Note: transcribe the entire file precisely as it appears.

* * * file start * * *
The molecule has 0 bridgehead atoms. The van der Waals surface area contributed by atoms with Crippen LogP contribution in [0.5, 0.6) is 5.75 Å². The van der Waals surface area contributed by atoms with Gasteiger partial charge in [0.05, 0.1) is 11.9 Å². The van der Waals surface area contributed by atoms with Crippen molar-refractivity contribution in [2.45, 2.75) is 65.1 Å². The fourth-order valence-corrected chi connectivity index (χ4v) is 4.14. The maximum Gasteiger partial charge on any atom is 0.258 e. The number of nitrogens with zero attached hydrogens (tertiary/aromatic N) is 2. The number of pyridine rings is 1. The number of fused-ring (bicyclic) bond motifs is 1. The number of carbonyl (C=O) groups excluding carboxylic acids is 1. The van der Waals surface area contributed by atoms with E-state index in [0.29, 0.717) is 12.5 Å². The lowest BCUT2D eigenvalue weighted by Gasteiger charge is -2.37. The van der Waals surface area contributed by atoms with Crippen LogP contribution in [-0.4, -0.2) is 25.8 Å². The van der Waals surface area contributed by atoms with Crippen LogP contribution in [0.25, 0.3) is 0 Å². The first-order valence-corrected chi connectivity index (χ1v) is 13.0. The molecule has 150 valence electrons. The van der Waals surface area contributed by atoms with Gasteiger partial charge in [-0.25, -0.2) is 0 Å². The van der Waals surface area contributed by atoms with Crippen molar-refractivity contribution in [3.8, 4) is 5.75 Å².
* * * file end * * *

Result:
The molecule has 0 bridgehead atoms. The van der Waals surface area contributed by atoms with Crippen LogP contribution in [0.5, 0.6) is 5.75 Å². The van der Waals surface area contributed by atoms with Gasteiger partial charge in [0.05, 0.1) is 11.9 Å². The van der Waals surface area contributed by atoms with Crippen molar-refractivity contribution in [2.45, 2.75) is 65.1 Å². The fourth-order valence-corrected chi connectivity index (χ4v) is 4.14. The maximum Gasteiger partial charge on any atom is 0.258 e. The number of nitrogens with zero attached hydrogens (tertiary/aromatic N) is 2. The number of pyridine rings is 1. The number of fused-ring (bicyclic) bond motifs is 1. The number of carbonyl (C=O) groups excluding carboxylic acids is 1. The van der Waals surface area contributed by atoms with E-state index in [0.29, 0.717) is 12.5 Å². The lowest BCUT2D eigenvalue weighted by Gasteiger charge is -2.37. The van der Waals surface area contributed by atoms with Crippen LogP contribution in [-0.4, -0.2) is 25.8 Å². The van der Waals surface area contributed by atoms with Crippen LogP contribution in [0.25, 0.3) is 0 Å². The first-order valence-corrected chi connectivity index (χ1v) is 13.0. The molecule has 150 valence electrons. The van der Waals surface area contributed by atoms with Gasteiger partial charge in [-0.25, -0.2) is 0 Å². The van der Waals surface area contributed by atoms with Crippen molar-refractivity contribution in [3.8, 4) is 5.75 Å².